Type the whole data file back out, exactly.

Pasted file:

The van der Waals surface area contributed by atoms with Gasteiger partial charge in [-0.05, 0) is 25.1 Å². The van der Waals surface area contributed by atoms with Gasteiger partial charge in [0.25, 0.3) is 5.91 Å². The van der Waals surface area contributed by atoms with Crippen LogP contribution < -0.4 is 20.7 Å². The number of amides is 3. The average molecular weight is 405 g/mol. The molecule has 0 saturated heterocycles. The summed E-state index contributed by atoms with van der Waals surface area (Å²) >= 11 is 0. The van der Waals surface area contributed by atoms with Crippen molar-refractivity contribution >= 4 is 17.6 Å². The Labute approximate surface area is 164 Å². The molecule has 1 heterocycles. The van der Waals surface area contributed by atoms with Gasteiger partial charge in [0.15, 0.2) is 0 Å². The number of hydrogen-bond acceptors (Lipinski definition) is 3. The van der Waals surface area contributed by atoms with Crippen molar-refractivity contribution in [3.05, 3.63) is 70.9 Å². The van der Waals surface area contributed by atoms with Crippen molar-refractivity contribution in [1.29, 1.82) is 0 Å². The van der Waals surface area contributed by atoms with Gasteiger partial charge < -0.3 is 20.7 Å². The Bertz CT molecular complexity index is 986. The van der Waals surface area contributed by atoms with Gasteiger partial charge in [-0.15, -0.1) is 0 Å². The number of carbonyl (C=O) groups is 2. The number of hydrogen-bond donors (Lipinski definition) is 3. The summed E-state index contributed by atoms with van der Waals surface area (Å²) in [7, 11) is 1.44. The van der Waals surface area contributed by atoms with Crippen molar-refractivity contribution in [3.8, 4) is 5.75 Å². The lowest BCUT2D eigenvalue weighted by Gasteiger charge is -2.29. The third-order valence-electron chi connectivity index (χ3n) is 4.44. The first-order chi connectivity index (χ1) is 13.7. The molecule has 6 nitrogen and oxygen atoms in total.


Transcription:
The van der Waals surface area contributed by atoms with Gasteiger partial charge in [-0.05, 0) is 25.1 Å². The van der Waals surface area contributed by atoms with Gasteiger partial charge in [0.25, 0.3) is 5.91 Å². The van der Waals surface area contributed by atoms with Crippen LogP contribution < -0.4 is 20.7 Å². The number of amides is 3. The average molecular weight is 405 g/mol. The molecule has 0 saturated heterocycles. The summed E-state index contributed by atoms with van der Waals surface area (Å²) >= 11 is 0. The van der Waals surface area contributed by atoms with Crippen molar-refractivity contribution >= 4 is 17.6 Å². The Labute approximate surface area is 164 Å². The molecule has 1 heterocycles. The van der Waals surface area contributed by atoms with Gasteiger partial charge in [0.15, 0.2) is 0 Å². The number of hydrogen-bond acceptors (Lipinski definition) is 3. The van der Waals surface area contributed by atoms with Crippen molar-refractivity contribution in [3.05, 3.63) is 70.9 Å². The van der Waals surface area contributed by atoms with Crippen molar-refractivity contribution in [1.29, 1.82) is 0 Å². The van der Waals surface area contributed by atoms with Gasteiger partial charge < -0.3 is 20.7 Å². The Bertz CT molecular complexity index is 986. The van der Waals surface area contributed by atoms with Gasteiger partial charge in [-0.15, -0.1) is 0 Å². The number of carbonyl (C=O) groups is 2. The number of hydrogen-bond donors (Lipinski definition) is 3. The summed E-state index contributed by atoms with van der Waals surface area (Å²) in [7, 11) is 1.44. The van der Waals surface area contributed by atoms with Crippen molar-refractivity contribution in [3.8, 4) is 5.75 Å². The lowest BCUT2D eigenvalue weighted by Gasteiger charge is -2.29. The third-order valence-electron chi connectivity index (χ3n) is 4.44. The first-order chi connectivity index (χ1) is 13.7. The molecule has 6 nitrogen and oxygen atoms in total.